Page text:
Most empirical studies have analyzed how liquidity risks faced by individual institutions turn into systemic risk. Recent banking crisis has highlighted the importance of grasping and controlling the systemic risk, and the acceptance by Central Banks to ease their monetary policies for saving default or illiquid banks. This last point shows that banks would pay less attention to liquidity risk which, in turn, can become a new important channel of loss. The financial regulation focuses on the most important and “systemic” banks in the global network. However, to quantify the expected loss associated with liquidity risk, it is worth to analyze sensitivity to this channel for the various elements of the global bank network. A small bank is not considered as potentially systemic; however the interaction of small banks all together can become a systemic element. This paper analyzes the impact of medium and small banks interaction on a set of banks which is considered as the core of the network. The proposed method uses the structure of agent-based model in a two-class environment. In first class, the data from actual balance sheets of 22 large and systemic banks (such as BNP Paribas or Barclays) are collected. In second one, to model a network as closely as possible to actual interbank market, 578 fictitious banks smaller than the ones belonging to first class have been split into two groups of small and medium ones. All banks are active on the European interbank network and have deposit and market activity. A simulation of 12 three month periods representing a midterm time interval three years is projected. In each period, there is a set of behavioral descriptions: repayment of matured loans, liquidation of deposits, income from securities, collection of new deposits, new demands of credit, and securities sale. The last two actions are part of refunding process developed in this paper. To strengthen reliability of proposed model, random parameters dynamics are managed with stochastic equations as rates the variations of which are generated by Vasicek model. The Central Bank is considered as the lender of last resort which allows banks to borrow at REPO rate and some ejection conditions of banks from the system are introduced.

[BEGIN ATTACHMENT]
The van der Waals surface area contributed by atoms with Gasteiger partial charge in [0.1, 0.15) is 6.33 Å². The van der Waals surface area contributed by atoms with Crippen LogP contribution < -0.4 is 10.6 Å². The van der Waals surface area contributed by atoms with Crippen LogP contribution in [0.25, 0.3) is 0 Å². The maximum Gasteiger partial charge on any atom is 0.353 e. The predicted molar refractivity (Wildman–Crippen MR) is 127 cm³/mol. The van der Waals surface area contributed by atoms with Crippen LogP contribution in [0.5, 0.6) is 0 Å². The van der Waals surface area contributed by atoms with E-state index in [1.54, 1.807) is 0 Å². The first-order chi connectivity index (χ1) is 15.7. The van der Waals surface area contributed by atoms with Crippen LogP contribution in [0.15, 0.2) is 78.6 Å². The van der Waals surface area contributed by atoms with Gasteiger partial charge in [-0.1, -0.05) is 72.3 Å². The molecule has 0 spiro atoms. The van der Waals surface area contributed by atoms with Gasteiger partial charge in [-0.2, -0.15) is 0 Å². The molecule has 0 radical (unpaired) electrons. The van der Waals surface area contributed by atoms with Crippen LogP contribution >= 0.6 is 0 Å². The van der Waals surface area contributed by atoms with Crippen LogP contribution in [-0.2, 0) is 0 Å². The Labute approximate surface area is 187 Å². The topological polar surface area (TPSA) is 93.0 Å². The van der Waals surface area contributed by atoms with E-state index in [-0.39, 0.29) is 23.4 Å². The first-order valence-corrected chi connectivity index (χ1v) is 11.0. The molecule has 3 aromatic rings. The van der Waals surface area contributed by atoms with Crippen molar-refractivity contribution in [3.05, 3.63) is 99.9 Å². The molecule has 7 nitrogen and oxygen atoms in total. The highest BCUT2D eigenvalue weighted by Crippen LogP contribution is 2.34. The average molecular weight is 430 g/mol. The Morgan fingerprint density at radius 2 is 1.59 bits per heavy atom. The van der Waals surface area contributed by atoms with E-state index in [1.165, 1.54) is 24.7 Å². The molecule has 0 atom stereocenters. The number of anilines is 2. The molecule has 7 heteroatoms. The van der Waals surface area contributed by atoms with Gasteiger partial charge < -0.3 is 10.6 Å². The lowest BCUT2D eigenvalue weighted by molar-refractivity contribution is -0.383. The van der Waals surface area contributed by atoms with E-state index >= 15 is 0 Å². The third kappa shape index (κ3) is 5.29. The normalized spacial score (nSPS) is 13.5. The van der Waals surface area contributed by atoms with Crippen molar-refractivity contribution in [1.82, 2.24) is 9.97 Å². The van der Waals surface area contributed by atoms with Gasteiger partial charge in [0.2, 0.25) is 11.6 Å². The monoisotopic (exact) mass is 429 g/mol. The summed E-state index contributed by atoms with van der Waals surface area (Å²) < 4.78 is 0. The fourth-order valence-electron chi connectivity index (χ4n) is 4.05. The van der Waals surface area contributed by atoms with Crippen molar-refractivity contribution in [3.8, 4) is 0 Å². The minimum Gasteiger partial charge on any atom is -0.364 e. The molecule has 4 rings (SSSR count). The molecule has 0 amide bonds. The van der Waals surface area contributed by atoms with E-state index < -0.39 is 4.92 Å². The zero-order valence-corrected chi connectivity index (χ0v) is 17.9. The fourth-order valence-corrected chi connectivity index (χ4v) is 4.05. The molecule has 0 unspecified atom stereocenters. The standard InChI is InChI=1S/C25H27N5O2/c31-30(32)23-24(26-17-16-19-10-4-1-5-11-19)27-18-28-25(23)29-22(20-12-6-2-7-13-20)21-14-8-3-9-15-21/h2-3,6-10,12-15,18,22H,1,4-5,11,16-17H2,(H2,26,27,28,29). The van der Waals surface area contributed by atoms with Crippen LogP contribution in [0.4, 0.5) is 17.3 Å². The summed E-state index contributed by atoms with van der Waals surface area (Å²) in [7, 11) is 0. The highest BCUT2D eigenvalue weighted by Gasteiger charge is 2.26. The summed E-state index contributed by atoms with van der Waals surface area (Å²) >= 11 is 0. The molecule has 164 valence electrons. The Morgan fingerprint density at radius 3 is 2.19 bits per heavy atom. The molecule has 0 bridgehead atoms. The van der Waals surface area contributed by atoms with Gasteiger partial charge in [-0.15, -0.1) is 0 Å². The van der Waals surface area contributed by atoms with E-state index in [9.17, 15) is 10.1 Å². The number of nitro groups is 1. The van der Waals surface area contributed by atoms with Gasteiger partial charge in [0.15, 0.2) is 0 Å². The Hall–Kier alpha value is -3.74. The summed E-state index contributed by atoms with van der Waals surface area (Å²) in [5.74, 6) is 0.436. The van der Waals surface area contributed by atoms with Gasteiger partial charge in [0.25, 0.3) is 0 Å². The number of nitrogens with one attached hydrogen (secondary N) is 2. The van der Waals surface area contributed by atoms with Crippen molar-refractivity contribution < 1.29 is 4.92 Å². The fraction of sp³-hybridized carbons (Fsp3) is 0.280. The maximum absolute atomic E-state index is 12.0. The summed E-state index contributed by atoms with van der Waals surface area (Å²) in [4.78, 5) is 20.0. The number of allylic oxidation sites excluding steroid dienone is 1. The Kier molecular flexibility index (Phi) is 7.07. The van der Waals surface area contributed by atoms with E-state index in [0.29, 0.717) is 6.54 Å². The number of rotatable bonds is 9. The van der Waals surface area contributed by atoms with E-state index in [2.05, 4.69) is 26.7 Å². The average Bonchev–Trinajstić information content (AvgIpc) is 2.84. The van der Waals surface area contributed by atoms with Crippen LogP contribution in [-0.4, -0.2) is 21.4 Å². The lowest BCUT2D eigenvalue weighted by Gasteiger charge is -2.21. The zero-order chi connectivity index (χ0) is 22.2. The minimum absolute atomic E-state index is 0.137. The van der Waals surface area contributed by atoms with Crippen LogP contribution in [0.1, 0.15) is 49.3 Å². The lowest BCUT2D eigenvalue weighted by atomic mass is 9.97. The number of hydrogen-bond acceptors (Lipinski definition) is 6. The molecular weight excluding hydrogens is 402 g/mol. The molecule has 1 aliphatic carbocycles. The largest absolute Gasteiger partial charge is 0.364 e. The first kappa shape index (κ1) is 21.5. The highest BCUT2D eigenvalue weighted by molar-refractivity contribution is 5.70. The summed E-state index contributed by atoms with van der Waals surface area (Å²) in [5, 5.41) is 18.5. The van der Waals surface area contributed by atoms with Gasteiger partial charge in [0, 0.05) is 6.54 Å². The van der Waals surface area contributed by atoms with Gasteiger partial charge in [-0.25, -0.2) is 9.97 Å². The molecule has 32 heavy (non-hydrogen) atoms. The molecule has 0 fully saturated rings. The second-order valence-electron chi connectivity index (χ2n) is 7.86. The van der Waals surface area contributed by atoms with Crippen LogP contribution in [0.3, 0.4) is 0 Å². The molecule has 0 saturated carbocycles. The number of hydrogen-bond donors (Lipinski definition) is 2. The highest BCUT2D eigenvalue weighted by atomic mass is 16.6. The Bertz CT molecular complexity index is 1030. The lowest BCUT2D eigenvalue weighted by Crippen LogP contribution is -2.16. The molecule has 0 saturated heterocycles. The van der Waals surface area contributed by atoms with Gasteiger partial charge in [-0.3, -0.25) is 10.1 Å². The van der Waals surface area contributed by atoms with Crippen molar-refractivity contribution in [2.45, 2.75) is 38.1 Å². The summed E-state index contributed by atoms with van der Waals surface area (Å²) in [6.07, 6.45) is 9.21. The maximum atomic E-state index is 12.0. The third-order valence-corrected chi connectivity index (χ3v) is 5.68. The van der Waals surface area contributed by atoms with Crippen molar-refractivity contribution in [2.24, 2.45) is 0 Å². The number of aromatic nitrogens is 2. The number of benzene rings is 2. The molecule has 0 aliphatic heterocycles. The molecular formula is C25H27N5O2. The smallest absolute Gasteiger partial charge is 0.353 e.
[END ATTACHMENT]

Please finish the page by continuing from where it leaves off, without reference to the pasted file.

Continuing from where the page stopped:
Liquidity crunch due to exogenous crisis is simulated in the first class and the loss impact on other bank classes is analyzed though aggregate values representing the aggregate of loans and/or the aggregate of borrowing between classes. It is mainly shown that the three groups of European interbank network do not have the same response, and that intermediate banks are the most sensitive to liquidity risk.